We got back from our meal just in time to catch Walt and Madeleine checking in, along with the Manchester and Scottish contigents. Everybody seemed to have arrived although the convention wasn't due to start until the next day, and the bar was just one big reunion scene with everybody holding six conversations simultaneously. We all went in for a drink, but the place was packed tight and it was impossible to sit down and talk.

The packed bar. (avc)


Among the large but select company were Mal Ashworth and a young lady with the fine old North Country name of Sheila O'Donnell and a nice line in humour. (As a married man I do not of course notice such things but I am assured by the President of the Union of Fully Certified Sex Maniacs, a Mr. Harris, that her other lines are commendable too.) There were also Ron Bennett, who seemed much nicer than last year and who was to become the first fan to play Rugby at a Convention out of doors, Brian Varley (who is not married), Denny Cowen, Convention Secretary, and lots of other very agreeable people. Dave Cohen engaged Denny Cowen in conversation and Chuck called to the latter across the room "Dave giving you some tips on how to run a Convention?", adding in a reflective aside audible only on the ground floor, "Fans have short memories, haven't they? Look at people talking to Cohen." He then went on to speculate on the fact that Ted Tubb was engaged in earnest conversation with Frances Evans. I told him Frances was married. "That's all right", said Chuck. "Ted isn't superstitious."

Note the helicopter beanies being worn. (avc)

The scene here in the bar lounge was picturesque in the extreme. Everyone seemed to be wearing helicopter beanies, all home made and each more picturesque than the next. Sheila wore hers, a double prop job, through the streets of Kettering without attracting more than cursory attention....which is a commentary on women's hats. Eric Jones's was by far the most imposing, incorporating as it did a radar antenna, several Van Der Graaf generators and a spaceship complete with launching bowl.' He didn't so much wear it as shelter beneath it. During the official programme Terry Jeeves lit a small fire under the spaceship. It presented a most imposing sight but Eric Jones remained oblivious, even when Burgess came up from the back of the hall and extinguished the conflagration with his zapgun.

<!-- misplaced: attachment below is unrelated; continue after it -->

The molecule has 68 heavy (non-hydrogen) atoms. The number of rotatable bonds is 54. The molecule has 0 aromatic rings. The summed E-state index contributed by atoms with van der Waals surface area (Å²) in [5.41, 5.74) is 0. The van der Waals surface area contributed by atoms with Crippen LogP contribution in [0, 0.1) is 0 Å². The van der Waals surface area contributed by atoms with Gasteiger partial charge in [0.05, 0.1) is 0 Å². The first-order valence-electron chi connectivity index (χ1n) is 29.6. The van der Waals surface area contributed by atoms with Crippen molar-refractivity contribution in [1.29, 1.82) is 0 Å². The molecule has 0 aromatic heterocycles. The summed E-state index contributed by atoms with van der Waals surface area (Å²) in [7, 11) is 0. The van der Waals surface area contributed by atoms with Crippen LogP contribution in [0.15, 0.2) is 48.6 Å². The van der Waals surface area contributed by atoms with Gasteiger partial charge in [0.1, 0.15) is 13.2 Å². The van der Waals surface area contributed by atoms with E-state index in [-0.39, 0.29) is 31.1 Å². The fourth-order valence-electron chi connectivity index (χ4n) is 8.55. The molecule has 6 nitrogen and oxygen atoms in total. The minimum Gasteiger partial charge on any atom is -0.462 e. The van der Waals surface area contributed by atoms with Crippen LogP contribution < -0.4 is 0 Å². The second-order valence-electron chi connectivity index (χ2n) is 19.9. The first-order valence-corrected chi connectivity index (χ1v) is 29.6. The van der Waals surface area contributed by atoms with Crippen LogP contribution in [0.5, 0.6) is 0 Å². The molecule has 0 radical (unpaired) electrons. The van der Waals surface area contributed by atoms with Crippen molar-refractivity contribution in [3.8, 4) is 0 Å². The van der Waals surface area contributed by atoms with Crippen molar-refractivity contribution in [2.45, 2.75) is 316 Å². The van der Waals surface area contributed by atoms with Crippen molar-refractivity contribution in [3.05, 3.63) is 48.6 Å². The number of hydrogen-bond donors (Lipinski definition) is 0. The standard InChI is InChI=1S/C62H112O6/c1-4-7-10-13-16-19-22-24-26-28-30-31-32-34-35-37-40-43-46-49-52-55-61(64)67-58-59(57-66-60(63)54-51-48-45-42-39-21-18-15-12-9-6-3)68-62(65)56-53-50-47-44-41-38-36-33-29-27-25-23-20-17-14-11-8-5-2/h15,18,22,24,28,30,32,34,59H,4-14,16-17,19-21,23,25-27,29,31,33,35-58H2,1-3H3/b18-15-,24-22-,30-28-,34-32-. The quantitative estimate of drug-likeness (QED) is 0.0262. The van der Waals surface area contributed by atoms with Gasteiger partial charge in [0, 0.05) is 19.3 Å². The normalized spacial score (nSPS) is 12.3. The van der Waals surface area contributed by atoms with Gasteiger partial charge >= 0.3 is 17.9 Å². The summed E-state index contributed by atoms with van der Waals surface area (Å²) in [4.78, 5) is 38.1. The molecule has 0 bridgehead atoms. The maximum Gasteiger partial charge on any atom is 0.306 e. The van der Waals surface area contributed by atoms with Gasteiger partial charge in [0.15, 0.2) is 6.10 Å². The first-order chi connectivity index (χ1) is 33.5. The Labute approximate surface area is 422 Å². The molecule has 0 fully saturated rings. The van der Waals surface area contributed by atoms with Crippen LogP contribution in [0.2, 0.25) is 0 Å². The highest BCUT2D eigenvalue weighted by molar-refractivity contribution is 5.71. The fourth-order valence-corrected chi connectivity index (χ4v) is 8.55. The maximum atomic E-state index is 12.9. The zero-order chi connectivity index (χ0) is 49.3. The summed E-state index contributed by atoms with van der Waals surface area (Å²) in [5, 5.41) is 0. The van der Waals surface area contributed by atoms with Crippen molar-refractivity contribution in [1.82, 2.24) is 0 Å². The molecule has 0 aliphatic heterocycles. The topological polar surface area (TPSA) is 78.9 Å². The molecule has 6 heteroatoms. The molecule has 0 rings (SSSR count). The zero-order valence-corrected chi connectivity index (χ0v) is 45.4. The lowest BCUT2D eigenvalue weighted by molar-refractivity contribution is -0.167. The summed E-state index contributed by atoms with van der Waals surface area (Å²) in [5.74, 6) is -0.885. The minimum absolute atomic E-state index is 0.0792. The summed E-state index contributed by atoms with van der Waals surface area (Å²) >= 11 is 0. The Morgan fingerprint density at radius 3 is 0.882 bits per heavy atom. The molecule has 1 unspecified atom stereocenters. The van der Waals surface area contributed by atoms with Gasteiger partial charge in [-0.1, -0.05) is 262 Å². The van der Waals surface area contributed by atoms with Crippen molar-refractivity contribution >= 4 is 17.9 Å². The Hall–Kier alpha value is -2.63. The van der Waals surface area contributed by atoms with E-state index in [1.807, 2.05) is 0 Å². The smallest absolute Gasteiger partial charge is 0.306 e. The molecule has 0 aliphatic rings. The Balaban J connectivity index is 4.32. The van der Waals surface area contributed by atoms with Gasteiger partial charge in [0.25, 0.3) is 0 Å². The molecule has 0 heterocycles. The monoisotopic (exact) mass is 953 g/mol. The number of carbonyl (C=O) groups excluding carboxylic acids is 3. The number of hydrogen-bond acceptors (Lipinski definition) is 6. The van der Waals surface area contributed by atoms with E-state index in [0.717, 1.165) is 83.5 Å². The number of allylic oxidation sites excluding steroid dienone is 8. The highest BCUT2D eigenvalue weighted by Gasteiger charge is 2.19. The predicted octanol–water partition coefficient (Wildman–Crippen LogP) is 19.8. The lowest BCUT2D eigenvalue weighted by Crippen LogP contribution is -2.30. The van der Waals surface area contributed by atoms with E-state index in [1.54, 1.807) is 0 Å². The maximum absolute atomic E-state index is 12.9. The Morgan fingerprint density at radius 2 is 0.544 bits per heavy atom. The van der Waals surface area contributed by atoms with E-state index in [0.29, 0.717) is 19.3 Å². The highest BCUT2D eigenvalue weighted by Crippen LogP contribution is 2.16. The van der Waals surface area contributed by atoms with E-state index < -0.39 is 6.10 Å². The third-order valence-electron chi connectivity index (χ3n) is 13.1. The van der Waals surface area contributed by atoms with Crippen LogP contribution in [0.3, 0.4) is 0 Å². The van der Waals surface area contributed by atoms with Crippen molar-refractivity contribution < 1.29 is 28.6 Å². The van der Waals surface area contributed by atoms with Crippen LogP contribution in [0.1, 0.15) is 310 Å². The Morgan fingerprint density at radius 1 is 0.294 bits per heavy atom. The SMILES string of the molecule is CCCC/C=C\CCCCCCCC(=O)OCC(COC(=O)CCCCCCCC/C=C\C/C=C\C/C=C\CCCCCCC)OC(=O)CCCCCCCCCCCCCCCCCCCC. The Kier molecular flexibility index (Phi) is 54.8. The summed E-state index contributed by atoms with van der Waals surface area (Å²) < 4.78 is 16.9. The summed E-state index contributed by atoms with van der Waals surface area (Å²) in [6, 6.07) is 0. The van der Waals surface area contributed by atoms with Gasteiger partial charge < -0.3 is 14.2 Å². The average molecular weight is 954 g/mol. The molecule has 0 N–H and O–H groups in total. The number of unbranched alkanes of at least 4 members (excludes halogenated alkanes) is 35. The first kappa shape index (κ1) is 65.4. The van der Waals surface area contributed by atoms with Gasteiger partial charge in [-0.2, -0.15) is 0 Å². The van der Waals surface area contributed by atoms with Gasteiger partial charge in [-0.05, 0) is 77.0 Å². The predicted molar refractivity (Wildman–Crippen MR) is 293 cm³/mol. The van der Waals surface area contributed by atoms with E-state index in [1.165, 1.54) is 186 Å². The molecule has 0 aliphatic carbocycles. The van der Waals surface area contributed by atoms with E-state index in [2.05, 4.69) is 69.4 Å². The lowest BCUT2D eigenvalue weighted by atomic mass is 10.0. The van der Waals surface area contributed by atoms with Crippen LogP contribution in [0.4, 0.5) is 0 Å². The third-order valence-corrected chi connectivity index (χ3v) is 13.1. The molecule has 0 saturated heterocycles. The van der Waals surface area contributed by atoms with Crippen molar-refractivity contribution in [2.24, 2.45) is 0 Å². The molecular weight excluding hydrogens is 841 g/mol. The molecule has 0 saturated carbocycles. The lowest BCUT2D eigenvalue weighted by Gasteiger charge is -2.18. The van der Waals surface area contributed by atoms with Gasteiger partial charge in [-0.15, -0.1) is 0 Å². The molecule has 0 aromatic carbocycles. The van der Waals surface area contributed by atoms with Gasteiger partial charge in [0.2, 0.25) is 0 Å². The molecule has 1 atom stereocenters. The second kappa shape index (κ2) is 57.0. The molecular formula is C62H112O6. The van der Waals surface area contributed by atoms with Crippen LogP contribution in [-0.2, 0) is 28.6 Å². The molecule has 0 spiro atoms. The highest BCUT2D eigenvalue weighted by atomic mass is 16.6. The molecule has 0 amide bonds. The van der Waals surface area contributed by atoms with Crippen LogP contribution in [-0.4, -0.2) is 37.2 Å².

The presence of all these helicopter beanies.... far more than can be seen at a dozen American Conventions....was fascinating to the fan historian. The helicopter beanie was first introduced to fandom by Ray Nelson and (I think) George Young many years ago, but they've never been conventional headgear in America as they now are in British fandom, and they owe their currency, it seems to me, solely because of their convenience as a recognisable symbol for fan artists - mainly Lee Hoffman. As with Conventions themselves, British fandom is acting out what US fandom only dreams.

Norman Wansborough, Ina Shorrock. (ns)

After a while the strain of carrying on seventeen different conversations at once began to get too much for me and I thought I'd take a quiet stroll over to the Convention Hall. I've never yet been able to have a good look at Convention exhibits. I was making my way past groups of people at a speed of about two knots an hour when Pete Taylor ran up to me with an "Is-There-A-Doctor-In-The-House?" expression and told me that three local people in the bar were perplexed about the beanies and wanted enlightenment. He dragged me in front of three well-dressed matrons and promptly scampered off the sinking ship. I gave the three good ladies a brief synopsis of the history of Defiant Goshwowboyohboyism (of which I take the beanie to be a facet) from 1939 to date. They seemed reassured, which was more than could be said for me. My nerves finally shattered by this experience, I gathered a little party consisting of Madeleine, Chuck, Sheila & Mal and fled upstairs in search of peace and quiet. We found it in the dark and deserted Residents' Lounge. We lit one of the table lamps and talked contentedly in the little tent of light until gradually other people began to arrive.


We went up to the Lounge and had our first encounter with Boris. He was the Night Porter. We probably never found out his real name. He had a spinal deformity and a heart as big as his hump. He delivered tea, coffee, and drinks at all hours of the night, and although he must have made more in tips during the weekend than he usually makes in a couple of months, he was worth every penny of it. He had a flair for conventions and there was none of the nonsense that we had with the day staff who delivered were tea and coffee in small and fancy electroplated pots. Boris brought it up a gallon at a time and usually had a dirty joke to go with it. He's a far bigger asset to the George Hotel than the hot and cold water in all bedrooms, and should be certain of a job with Tucker if Bob ever gets around to building his joint [a reference to the long-proposed Tucker Hotel of legend].